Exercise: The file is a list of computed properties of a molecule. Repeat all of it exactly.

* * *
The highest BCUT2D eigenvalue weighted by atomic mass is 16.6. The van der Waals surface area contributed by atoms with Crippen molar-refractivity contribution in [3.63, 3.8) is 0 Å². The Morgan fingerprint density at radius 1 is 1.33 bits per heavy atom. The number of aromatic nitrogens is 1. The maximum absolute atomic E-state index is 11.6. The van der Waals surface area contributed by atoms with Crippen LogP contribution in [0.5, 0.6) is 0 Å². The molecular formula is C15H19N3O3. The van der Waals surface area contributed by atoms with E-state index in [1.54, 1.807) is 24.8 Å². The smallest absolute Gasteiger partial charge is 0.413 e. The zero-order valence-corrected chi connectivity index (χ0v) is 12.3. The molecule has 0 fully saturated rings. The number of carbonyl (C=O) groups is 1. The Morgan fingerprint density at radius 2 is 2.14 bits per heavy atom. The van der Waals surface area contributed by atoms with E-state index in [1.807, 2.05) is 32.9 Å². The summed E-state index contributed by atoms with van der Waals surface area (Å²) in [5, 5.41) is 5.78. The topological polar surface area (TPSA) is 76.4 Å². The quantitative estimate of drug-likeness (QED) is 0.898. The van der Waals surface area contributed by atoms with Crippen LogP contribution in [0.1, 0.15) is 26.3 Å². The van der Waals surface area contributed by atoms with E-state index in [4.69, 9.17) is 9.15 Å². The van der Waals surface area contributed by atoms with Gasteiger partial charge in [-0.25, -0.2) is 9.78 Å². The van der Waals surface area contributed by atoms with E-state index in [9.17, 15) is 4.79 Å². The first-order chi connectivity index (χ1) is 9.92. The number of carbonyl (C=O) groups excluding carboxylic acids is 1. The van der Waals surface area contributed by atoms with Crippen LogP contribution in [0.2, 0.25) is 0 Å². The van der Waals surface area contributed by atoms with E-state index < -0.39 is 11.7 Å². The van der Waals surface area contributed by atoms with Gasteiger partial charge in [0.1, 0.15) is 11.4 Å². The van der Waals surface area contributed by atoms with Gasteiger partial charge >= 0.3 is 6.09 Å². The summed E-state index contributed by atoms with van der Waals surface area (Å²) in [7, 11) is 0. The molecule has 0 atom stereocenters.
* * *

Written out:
The highest BCUT2D eigenvalue weighted by atomic mass is 16.6. The van der Waals surface area contributed by atoms with Crippen molar-refractivity contribution in [3.63, 3.8) is 0 Å². The Morgan fingerprint density at radius 1 is 1.33 bits per heavy atom. The number of aromatic nitrogens is 1. The maximum absolute atomic E-state index is 11.6. The van der Waals surface area contributed by atoms with Crippen LogP contribution in [0.5, 0.6) is 0 Å². The molecular formula is C15H19N3O3. The van der Waals surface area contributed by atoms with E-state index in [1.54, 1.807) is 24.8 Å². The smallest absolute Gasteiger partial charge is 0.413 e. The zero-order valence-corrected chi connectivity index (χ0v) is 12.3. The molecule has 0 fully saturated rings. The number of carbonyl (C=O) groups is 1. The Morgan fingerprint density at radius 2 is 2.14 bits per heavy atom. The van der Waals surface area contributed by atoms with E-state index in [1.807, 2.05) is 32.9 Å². The summed E-state index contributed by atoms with van der Waals surface area (Å²) in [5, 5.41) is 5.78. The topological polar surface area (TPSA) is 76.4 Å². The quantitative estimate of drug-likeness (QED) is 0.898. The van der Waals surface area contributed by atoms with Crippen LogP contribution in [0.1, 0.15) is 26.3 Å². The van der Waals surface area contributed by atoms with E-state index in [4.69, 9.17) is 9.15 Å². The van der Waals surface area contributed by atoms with Gasteiger partial charge in [-0.25, -0.2) is 9.78 Å². The van der Waals surface area contributed by atoms with E-state index in [9.17, 15) is 4.79 Å². The first-order chi connectivity index (χ1) is 9.92. The number of carbonyl (C=O) groups excluding carboxylic acids is 1. The van der Waals surface area contributed by atoms with Crippen LogP contribution in [0.2, 0.25) is 0 Å². The van der Waals surface area contributed by atoms with E-state index < -0.39 is 11.7 Å². The van der Waals surface area contributed by atoms with Gasteiger partial charge in [0.1, 0.15) is 11.4 Å². The van der Waals surface area contributed by atoms with Gasteiger partial charge >= 0.3 is 6.09 Å². The summed E-state index contributed by atoms with van der Waals surface area (Å²) in [7, 11) is 0. The molecule has 0 atom stereocenters.